Hurricane Katrina Showed Importance of Logistics, Supply Chain Management

Communication and clear decision delegation among personnel are important components of logistics and supply chain management, especially during disasters.

U. of Arkansas researcher explains how federal agencies, nongovernmental relief organizations can learn from the best practices of successful businesses

Fayetteville, AK — October 10, 2005 — A University of Arkansas researcher believes state and federal emergency management agencies and nongovernmental relief organizations could improve disaster response by learning from successful businesses that have mastered transportation logistics and management of goods and supplies.

"Most skills and competencies needed to excel in logistics and supply chain management are the same skills and competencies needed to excel at disaster relief operations," said Matt Waller, associate professor of marketing and logistics at the University of Arkansas.

Waller was not surprised that Wal-Mart, the world's largest corporation, beat the Federal Emergency Management Agency and the Red Cross to areas devastated by Hurricane Katrina. He said the company delivered supplies quickly and efficiently because, simply put, that's what it does every day. Wal-Mart has mastered logistics and supply chain management, and the company's expertise in these areas worked well during a natural disaster.

For the past four years, Waller has studied the importance of logistics and supply chain management during and immediately following disasters such as Hurricane Katrina. The terrorist attacks of September 11, 2001, and subsequent military action in Afghanistan motivated Waller, who was already an expert in industrial logistics, to investigate how organizations can meet human needs in times of disaster. He found that although natural and man-made disasters shift the purpose for delivering products to a destination, the process of transportation and management of supplies are similar. And organizations such as Wal-Mart and Federal Express, which excel at these skills, will have the most success at disaster response.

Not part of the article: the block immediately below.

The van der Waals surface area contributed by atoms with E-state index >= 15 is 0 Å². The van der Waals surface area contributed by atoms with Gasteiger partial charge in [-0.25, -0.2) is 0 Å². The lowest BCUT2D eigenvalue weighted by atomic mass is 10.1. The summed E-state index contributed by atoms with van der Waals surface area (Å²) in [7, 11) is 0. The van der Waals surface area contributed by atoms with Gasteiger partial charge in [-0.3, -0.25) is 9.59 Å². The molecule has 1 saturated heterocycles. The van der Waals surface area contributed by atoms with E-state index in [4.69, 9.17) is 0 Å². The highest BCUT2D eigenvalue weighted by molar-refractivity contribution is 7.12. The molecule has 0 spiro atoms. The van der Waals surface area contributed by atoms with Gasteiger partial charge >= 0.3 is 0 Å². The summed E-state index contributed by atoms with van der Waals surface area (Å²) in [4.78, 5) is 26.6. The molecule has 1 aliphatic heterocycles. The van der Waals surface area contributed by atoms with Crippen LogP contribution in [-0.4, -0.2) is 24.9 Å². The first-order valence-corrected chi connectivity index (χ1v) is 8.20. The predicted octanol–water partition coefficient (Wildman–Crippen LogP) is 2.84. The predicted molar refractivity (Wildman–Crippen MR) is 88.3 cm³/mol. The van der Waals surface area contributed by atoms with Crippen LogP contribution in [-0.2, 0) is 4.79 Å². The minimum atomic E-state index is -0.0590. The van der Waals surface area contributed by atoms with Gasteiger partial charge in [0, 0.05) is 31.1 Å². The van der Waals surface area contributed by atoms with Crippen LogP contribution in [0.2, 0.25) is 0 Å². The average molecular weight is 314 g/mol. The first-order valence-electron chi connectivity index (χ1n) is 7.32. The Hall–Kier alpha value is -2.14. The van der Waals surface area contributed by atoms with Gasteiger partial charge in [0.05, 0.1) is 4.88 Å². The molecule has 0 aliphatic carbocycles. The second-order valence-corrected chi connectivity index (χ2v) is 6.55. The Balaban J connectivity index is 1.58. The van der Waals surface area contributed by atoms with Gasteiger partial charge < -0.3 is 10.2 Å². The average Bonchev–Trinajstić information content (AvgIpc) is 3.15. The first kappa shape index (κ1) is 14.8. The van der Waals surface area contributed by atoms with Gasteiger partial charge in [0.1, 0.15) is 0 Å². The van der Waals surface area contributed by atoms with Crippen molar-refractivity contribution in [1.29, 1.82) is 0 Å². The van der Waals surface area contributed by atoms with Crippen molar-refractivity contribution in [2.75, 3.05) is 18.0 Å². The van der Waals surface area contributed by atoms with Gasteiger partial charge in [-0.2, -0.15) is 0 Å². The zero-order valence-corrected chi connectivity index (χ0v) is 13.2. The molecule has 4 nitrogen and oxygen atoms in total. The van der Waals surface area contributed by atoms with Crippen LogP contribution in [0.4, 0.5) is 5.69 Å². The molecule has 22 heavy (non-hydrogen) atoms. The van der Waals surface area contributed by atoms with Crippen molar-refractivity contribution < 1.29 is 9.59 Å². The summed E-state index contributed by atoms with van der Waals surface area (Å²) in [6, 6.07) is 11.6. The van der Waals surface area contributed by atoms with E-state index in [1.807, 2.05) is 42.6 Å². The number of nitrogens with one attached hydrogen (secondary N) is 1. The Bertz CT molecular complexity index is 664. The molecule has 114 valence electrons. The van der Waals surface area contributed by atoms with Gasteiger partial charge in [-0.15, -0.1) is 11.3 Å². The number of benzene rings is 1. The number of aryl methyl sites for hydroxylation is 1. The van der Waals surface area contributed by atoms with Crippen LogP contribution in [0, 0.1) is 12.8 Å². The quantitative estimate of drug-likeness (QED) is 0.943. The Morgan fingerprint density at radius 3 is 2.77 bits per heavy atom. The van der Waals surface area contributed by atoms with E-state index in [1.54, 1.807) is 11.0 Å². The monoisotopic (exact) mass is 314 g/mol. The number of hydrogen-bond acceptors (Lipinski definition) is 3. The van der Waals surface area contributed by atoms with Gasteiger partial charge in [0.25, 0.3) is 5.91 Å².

Logistics is more than delivery of products to a destination, said Waller. It involves managing the transportation and storage of all product inventories while minimizing total costs and serving as many customers as possible. Supply chain management integrates business processes within and between companies to maximize the effectiveness of logistics and business overall.

Several specific factors led to Wal-Mart's success in shipping supplies to Katrina's victims, Waller said. The company used point-of-purchase data from other hurricanes to know what consumers would need before and after the hurricane. As the hurricane gained strength over the Gulf of Mexico, the company's logistics leaders closely monitored weather reports and made decisions accordingly days before the hurricane reached the Gulf Coast. For example, early weather reports predicted the storm would hit Florida, so the company shipped goods there. When forecasts changed, trucks were routed to the Mississippi/Louisiana coastal area.

Waller said communication and clear decision delegation among personnel are important components of logistics and supply chain management, especially during disasters. Decentralization of authority allows local operations to respond quickly. This was especially true for Wal-Mart stores during the storm, Waller said, as local store managers made important decisions that helped get food and water to victims. As the most extreme example of decentralized authority, at least one local store manager decided to allow people to take necessary supplies without paying.

Waller said disaster-relief logistics require effective management of:
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  • the needs and requests for help from victims.

  • available supplies and donations.

  • inventories that deteriorate.

  • the location of supplies.

  • storage and transportation.

  • the coordination of relief and government organizations.

  • costs versus available resources.
  • Other principles of logistics, such as using fewer suppliers and serving a given market from fewer warehouses, may need to be modified during disasters because organizations will need to augment supply chains or have extra stock and more holding locations.

    Waller said disaster response should be an integral part of logistics and supply chain management because more disasters will occur and corporations have a civic responsibility to work with government and nongovernmental agencies to provide relief. He cited a recent Massachusetts Institute of Technology study stating that the annual frequency of disasters has tripled since 1970 and wind speeds and durations of hurricanes have increased in recent years.

    "Probability is high that a natural disaster or man-made disaster will happen again," Waller said, "so companies and relief organizations are interested in improving logistics and supply chain management."

    Supply chain executives are discovering new ways to apply technology and innovative processes to the challenge of managing uncertainty. Read more in Rethinking Risk, cover story in the August/September 2005 issue of Supply & Demand Chain Executive.